"For the individual soldier, the sweeping facts of history are accurately written not in the omniscient, third-person plural, but in the singular first."
- Donald Anderson, editor, War, Literature & The Arts
Dana Gioia would agree with the literary editor.
In fact, Mr. Gioia, chairman of the National Endowment for the Arts, last month announced Operation Homecoming, aimed at collecting the written accounts of soldiers returning from Afghanistan and Iraq.
"In an age of e-mail and cell phones," Mr. Gioia was quoted as saying, "the rich documentation of previous wars, when soldiers wrote long letters home, doesn't exist anymore."
Watching Ken Burns' Civil War epic on TV, I remember being struck dumb by the poetry of soldiers' letters home, letters written chiefly by young men with little formal education.
In much that same way, an NEA spokesman told me, Operation Homecoming hopes to discover terrific yet otherwise unknown writers.
But aside from literary aspirations, there is also the all-important goal of documenting soldiers' experiences.
As Mr. Gioia explained on the project's Web site (www.nea.gov/national/homecoming), it's "impossible to predict" what writing will emerge from the ambitious project. Memoir, certainly, but "some of it may rise to literature ... [and] all of it will have historical value as the testimony of men and women who saw the events directly."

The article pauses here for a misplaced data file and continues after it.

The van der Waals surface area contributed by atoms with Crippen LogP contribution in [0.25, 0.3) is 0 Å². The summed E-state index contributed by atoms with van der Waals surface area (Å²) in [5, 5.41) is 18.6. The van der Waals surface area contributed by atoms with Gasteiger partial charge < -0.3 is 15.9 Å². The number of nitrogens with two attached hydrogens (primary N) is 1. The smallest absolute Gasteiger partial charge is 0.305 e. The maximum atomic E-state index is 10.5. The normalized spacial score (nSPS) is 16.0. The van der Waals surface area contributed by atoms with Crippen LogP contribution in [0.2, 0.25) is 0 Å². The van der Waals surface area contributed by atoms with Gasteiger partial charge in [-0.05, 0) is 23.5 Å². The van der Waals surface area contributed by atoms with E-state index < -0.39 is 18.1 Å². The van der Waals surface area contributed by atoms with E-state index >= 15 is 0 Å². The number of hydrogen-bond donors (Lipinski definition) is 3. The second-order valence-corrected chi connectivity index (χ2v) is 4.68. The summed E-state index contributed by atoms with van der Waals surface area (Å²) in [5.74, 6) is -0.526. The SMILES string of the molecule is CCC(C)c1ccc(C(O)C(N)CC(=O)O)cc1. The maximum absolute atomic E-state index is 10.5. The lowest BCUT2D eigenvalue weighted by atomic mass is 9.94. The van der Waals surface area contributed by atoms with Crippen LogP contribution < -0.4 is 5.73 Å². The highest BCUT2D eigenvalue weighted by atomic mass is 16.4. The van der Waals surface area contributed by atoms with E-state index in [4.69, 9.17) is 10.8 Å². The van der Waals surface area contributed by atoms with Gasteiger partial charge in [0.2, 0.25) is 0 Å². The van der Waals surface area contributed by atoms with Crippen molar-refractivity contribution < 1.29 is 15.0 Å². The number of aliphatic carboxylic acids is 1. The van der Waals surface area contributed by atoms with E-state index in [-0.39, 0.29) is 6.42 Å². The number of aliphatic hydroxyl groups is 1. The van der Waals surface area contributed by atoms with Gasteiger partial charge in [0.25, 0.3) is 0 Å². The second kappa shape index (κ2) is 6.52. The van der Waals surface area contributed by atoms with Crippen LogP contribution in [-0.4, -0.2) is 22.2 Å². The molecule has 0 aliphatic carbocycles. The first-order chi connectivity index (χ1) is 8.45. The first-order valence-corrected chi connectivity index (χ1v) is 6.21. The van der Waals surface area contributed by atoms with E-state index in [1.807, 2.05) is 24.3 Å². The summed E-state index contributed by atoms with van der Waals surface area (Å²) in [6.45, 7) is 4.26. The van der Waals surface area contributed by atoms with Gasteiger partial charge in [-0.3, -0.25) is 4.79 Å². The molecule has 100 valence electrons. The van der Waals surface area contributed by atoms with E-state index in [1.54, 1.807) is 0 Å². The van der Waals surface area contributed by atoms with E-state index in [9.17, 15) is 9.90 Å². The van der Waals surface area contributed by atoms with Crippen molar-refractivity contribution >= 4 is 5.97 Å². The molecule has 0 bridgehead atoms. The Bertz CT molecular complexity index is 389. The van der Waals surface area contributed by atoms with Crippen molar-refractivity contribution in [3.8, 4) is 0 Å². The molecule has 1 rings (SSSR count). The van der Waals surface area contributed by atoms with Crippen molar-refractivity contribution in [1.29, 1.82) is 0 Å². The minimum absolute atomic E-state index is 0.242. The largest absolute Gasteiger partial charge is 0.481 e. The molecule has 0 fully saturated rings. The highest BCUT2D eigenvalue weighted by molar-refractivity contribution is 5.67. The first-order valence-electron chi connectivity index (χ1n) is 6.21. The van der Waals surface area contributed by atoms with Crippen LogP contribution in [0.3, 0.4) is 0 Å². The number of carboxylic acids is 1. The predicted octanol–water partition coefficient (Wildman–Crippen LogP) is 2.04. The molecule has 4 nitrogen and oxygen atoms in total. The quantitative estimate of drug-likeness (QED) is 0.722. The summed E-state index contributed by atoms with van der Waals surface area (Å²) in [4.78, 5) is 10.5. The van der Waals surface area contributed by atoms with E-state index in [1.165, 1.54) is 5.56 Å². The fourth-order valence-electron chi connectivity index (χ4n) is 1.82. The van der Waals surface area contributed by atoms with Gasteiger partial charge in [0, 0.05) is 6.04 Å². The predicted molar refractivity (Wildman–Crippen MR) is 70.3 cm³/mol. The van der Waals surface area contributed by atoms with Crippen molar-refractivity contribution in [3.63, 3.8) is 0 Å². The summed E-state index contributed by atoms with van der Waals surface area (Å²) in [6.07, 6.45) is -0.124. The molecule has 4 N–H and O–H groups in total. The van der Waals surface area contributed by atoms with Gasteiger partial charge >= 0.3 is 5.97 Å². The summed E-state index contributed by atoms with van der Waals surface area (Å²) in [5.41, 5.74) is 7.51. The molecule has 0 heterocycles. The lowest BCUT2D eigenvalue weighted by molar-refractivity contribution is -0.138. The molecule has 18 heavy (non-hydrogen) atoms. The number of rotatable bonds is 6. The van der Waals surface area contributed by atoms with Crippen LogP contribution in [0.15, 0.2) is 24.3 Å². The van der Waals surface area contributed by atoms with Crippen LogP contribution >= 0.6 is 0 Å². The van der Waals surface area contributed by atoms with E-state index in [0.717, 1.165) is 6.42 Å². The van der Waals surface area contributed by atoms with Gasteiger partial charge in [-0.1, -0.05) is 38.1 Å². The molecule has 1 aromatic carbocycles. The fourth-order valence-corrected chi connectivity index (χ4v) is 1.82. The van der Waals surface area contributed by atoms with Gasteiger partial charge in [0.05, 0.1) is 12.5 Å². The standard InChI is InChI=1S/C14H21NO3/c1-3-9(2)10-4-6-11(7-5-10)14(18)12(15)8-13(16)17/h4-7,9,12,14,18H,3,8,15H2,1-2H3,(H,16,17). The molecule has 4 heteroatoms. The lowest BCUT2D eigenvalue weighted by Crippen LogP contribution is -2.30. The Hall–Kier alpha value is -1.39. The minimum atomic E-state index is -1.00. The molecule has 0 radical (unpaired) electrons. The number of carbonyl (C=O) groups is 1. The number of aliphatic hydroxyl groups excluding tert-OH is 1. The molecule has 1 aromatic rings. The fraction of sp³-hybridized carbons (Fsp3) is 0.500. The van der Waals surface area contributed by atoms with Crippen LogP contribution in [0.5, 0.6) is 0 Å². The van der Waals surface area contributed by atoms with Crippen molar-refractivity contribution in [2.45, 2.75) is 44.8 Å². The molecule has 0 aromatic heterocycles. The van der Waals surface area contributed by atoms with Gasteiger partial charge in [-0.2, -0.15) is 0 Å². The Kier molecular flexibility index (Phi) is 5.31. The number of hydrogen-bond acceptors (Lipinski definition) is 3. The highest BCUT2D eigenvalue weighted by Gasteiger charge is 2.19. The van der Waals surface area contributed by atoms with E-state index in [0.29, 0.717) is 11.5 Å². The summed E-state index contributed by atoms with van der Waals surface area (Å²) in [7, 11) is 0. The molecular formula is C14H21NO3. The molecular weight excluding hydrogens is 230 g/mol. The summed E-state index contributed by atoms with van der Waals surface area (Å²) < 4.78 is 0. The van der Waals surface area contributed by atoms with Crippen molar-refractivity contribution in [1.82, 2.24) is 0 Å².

Soldiers and their families are asked to submit their writings. The NEA will place everything in an archive, and choose from these submissions which to include in an anthology.
"Our chair has talked about three purposes," explained NEA spokesman Ann Puderbaugh. "One is to unearth great writers among our military. Another goal is to provide historical documentation of this conflict, given by the people who served in it. And another is to provide a way for those who served to come to terms with their experiences."
The project offers writing workshops - given by such luminaries as Mark Bowden, Bobbie Ann Mason, Tom Clancy, Tobias Wolff, and Jeff Shaara - at 8 to 10 military installations. But Ms. Puderbaugh said yesterday that the response is already so good the NEA is likely to add others.
This far-reaching project began with a chat between Mr. Gioia and Marilyn Nelson, a poet who was born in Cleveland and raised on military bases. Now a professor of English at the University of Connecticut, Ms. Nelson will be one of the workshop leaders.
"Our chair was at a poetry gathering and got into a conversation with her, and they discussed how unfortunate it is that there's a divide between the arts community and the military. That was the genesis," Ms. Puderbaugh told me.
It's just not possible, according to Mr. Gioia, to "tell the story of our nation without also telling the story of our wars. And these often harrowing tales are best told by the men and women who lived them. Looking at the great literary legacy of soldier writers from antiquity to present, I cannot help but expect that important new writers will emerge from the ranks of our latest veterans."